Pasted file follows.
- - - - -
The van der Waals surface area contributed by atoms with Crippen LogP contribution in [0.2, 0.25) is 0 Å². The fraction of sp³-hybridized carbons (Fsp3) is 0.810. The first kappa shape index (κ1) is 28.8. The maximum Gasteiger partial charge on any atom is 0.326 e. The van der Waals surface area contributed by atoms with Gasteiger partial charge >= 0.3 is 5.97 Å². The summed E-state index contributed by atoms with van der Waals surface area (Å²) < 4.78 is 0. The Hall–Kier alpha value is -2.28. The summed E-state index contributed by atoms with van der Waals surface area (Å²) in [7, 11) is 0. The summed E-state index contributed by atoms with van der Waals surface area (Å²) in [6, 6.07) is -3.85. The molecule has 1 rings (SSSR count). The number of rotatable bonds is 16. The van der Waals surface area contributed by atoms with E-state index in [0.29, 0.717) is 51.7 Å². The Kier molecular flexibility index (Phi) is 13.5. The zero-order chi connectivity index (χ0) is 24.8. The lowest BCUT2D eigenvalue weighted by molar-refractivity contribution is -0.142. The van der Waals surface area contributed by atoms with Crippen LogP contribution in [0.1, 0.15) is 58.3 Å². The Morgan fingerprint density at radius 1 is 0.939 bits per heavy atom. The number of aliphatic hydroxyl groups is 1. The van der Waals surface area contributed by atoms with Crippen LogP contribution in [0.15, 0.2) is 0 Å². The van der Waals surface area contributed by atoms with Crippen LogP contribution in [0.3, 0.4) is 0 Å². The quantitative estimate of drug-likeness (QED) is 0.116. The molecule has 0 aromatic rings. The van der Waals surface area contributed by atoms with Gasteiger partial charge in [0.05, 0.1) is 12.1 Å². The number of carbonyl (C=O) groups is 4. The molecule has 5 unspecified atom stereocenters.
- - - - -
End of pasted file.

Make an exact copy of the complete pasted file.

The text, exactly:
The van der Waals surface area contributed by atoms with Crippen LogP contribution in [0.2, 0.25) is 0 Å². The fraction of sp³-hybridized carbons (Fsp3) is 0.810. The first kappa shape index (κ1) is 28.8. The maximum Gasteiger partial charge on any atom is 0.326 e. The van der Waals surface area contributed by atoms with Gasteiger partial charge >= 0.3 is 5.97 Å². The summed E-state index contributed by atoms with van der Waals surface area (Å²) < 4.78 is 0. The Hall–Kier alpha value is -2.28. The summed E-state index contributed by atoms with van der Waals surface area (Å²) in [7, 11) is 0. The summed E-state index contributed by atoms with van der Waals surface area (Å²) in [6, 6.07) is -3.85. The molecule has 1 rings (SSSR count). The number of rotatable bonds is 16. The van der Waals surface area contributed by atoms with E-state index in [0.29, 0.717) is 51.7 Å². The Kier molecular flexibility index (Phi) is 13.5. The zero-order chi connectivity index (χ0) is 24.8. The lowest BCUT2D eigenvalue weighted by molar-refractivity contribution is -0.142. The van der Waals surface area contributed by atoms with Crippen LogP contribution in [0.1, 0.15) is 58.3 Å². The Morgan fingerprint density at radius 1 is 0.939 bits per heavy atom. The number of aliphatic hydroxyl groups is 1. The van der Waals surface area contributed by atoms with Crippen LogP contribution in [0.15, 0.2) is 0 Å². The van der Waals surface area contributed by atoms with Crippen LogP contribution in [0.3, 0.4) is 0 Å². The quantitative estimate of drug-likeness (QED) is 0.116. The molecule has 0 aromatic rings. The van der Waals surface area contributed by atoms with Gasteiger partial charge in [0.05, 0.1) is 12.1 Å². The number of carbonyl (C=O) groups is 4. The molecule has 5 unspecified atom stereocenters.